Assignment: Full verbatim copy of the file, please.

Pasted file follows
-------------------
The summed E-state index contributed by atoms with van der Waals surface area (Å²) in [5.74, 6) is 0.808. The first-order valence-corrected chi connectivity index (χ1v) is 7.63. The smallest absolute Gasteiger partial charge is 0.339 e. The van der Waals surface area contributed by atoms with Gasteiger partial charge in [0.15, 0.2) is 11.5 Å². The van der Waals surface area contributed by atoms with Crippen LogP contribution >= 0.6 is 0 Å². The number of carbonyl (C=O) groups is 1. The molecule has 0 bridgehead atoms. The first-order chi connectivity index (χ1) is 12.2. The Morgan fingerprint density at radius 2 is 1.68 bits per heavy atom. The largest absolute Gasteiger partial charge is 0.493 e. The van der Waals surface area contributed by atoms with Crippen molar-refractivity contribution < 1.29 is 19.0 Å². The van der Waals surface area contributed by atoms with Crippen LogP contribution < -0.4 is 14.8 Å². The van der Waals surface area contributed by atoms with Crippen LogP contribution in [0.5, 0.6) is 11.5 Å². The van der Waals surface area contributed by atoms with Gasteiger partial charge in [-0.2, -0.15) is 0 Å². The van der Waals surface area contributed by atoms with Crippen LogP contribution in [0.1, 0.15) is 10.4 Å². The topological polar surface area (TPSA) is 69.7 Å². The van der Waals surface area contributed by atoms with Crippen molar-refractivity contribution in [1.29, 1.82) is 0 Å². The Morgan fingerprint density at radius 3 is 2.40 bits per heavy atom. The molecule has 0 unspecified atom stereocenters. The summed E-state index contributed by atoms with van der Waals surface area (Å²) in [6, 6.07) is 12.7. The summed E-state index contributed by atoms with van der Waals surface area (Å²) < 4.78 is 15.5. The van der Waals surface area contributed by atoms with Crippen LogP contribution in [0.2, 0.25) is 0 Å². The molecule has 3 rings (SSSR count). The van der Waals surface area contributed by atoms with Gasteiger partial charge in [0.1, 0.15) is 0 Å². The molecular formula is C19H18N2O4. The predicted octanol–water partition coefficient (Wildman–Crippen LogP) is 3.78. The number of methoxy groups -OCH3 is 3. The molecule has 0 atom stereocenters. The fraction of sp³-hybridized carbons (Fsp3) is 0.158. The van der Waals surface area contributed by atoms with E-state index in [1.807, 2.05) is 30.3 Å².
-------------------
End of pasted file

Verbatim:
The summed E-state index contributed by atoms with van der Waals surface area (Å²) in [5.74, 6) is 0.808. The first-order valence-corrected chi connectivity index (χ1v) is 7.63. The smallest absolute Gasteiger partial charge is 0.339 e. The van der Waals surface area contributed by atoms with Gasteiger partial charge in [0.15, 0.2) is 11.5 Å². The van der Waals surface area contributed by atoms with Crippen LogP contribution >= 0.6 is 0 Å². The number of carbonyl (C=O) groups is 1. The molecule has 0 bridgehead atoms. The first-order chi connectivity index (χ1) is 12.2. The Morgan fingerprint density at radius 2 is 1.68 bits per heavy atom. The largest absolute Gasteiger partial charge is 0.493 e. The van der Waals surface area contributed by atoms with Crippen molar-refractivity contribution < 1.29 is 19.0 Å². The van der Waals surface area contributed by atoms with Crippen LogP contribution < -0.4 is 14.8 Å². The van der Waals surface area contributed by atoms with Crippen LogP contribution in [0.5, 0.6) is 11.5 Å². The van der Waals surface area contributed by atoms with Gasteiger partial charge in [-0.2, -0.15) is 0 Å². The van der Waals surface area contributed by atoms with Crippen LogP contribution in [0.1, 0.15) is 10.4 Å². The topological polar surface area (TPSA) is 69.7 Å². The van der Waals surface area contributed by atoms with Crippen molar-refractivity contribution in [1.29, 1.82) is 0 Å². The Morgan fingerprint density at radius 3 is 2.40 bits per heavy atom. The molecule has 0 unspecified atom stereocenters. The summed E-state index contributed by atoms with van der Waals surface area (Å²) in [6, 6.07) is 12.7. The summed E-state index contributed by atoms with van der Waals surface area (Å²) < 4.78 is 15.5. The van der Waals surface area contributed by atoms with Crippen LogP contribution in [0.2, 0.25) is 0 Å². The molecule has 3 rings (SSSR count). The van der Waals surface area contributed by atoms with Gasteiger partial charge in [0.1, 0.15) is 0 Å². The molecular formula is C19H18N2O4. The predicted octanol–water partition coefficient (Wildman–Crippen LogP) is 3.78. The number of methoxy groups -OCH3 is 3. The molecule has 0 atom stereocenters. The fraction of sp³-hybridized carbons (Fsp3) is 0.158. The van der Waals surface area contributed by atoms with E-state index in [1.807, 2.05) is 30.3 Å².